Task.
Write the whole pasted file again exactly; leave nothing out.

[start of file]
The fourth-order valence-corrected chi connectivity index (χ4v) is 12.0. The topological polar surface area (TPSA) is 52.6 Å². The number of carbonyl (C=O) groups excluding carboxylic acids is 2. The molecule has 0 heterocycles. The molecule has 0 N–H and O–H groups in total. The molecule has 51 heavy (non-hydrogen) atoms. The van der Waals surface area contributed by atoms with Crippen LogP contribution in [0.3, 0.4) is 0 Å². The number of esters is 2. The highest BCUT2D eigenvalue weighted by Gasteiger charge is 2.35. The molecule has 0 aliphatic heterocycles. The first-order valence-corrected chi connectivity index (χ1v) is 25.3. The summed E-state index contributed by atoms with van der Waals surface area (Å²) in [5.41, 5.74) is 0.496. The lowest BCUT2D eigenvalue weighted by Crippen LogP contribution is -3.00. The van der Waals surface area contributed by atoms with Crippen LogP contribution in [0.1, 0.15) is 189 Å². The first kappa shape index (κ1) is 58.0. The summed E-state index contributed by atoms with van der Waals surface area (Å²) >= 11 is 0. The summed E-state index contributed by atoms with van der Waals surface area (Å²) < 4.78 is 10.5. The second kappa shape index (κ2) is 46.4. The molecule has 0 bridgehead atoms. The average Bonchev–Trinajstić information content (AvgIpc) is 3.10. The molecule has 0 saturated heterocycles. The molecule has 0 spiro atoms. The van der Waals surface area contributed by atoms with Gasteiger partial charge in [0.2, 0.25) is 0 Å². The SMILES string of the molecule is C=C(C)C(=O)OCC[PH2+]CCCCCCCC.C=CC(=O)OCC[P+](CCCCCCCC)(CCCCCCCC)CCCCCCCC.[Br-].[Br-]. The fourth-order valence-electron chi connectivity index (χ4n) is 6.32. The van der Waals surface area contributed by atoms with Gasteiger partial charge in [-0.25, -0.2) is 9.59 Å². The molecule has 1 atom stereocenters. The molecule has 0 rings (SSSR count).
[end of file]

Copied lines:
The fourth-order valence-corrected chi connectivity index (χ4v) is 12.0. The topological polar surface area (TPSA) is 52.6 Å². The number of carbonyl (C=O) groups excluding carboxylic acids is 2. The molecule has 0 heterocycles. The molecule has 0 N–H and O–H groups in total. The molecule has 51 heavy (non-hydrogen) atoms. The van der Waals surface area contributed by atoms with Crippen LogP contribution in [0.3, 0.4) is 0 Å². The number of esters is 2. The highest BCUT2D eigenvalue weighted by Gasteiger charge is 2.35. The molecule has 0 aliphatic heterocycles. The first-order valence-corrected chi connectivity index (χ1v) is 25.3. The summed E-state index contributed by atoms with van der Waals surface area (Å²) in [5.41, 5.74) is 0.496. The lowest BCUT2D eigenvalue weighted by Crippen LogP contribution is -3.00. The van der Waals surface area contributed by atoms with Crippen LogP contribution in [0.1, 0.15) is 189 Å². The first kappa shape index (κ1) is 58.0. The summed E-state index contributed by atoms with van der Waals surface area (Å²) >= 11 is 0. The summed E-state index contributed by atoms with van der Waals surface area (Å²) < 4.78 is 10.5. The second kappa shape index (κ2) is 46.4. The molecule has 0 bridgehead atoms. The average Bonchev–Trinajstić information content (AvgIpc) is 3.10. The molecule has 0 saturated heterocycles. The molecule has 0 spiro atoms. The van der Waals surface area contributed by atoms with Gasteiger partial charge in [0.2, 0.25) is 0 Å². The SMILES string of the molecule is C=C(C)C(=O)OCC[PH2+]CCCCCCCC.C=CC(=O)OCC[P+](CCCCCCCC)(CCCCCCCC)CCCCCCCC.[Br-].[Br-]. The fourth-order valence-electron chi connectivity index (χ4n) is 6.32. The van der Waals surface area contributed by atoms with Gasteiger partial charge in [-0.25, -0.2) is 9.59 Å². The molecule has 1 atom stereocenters. The molecule has 0 rings (SSSR count).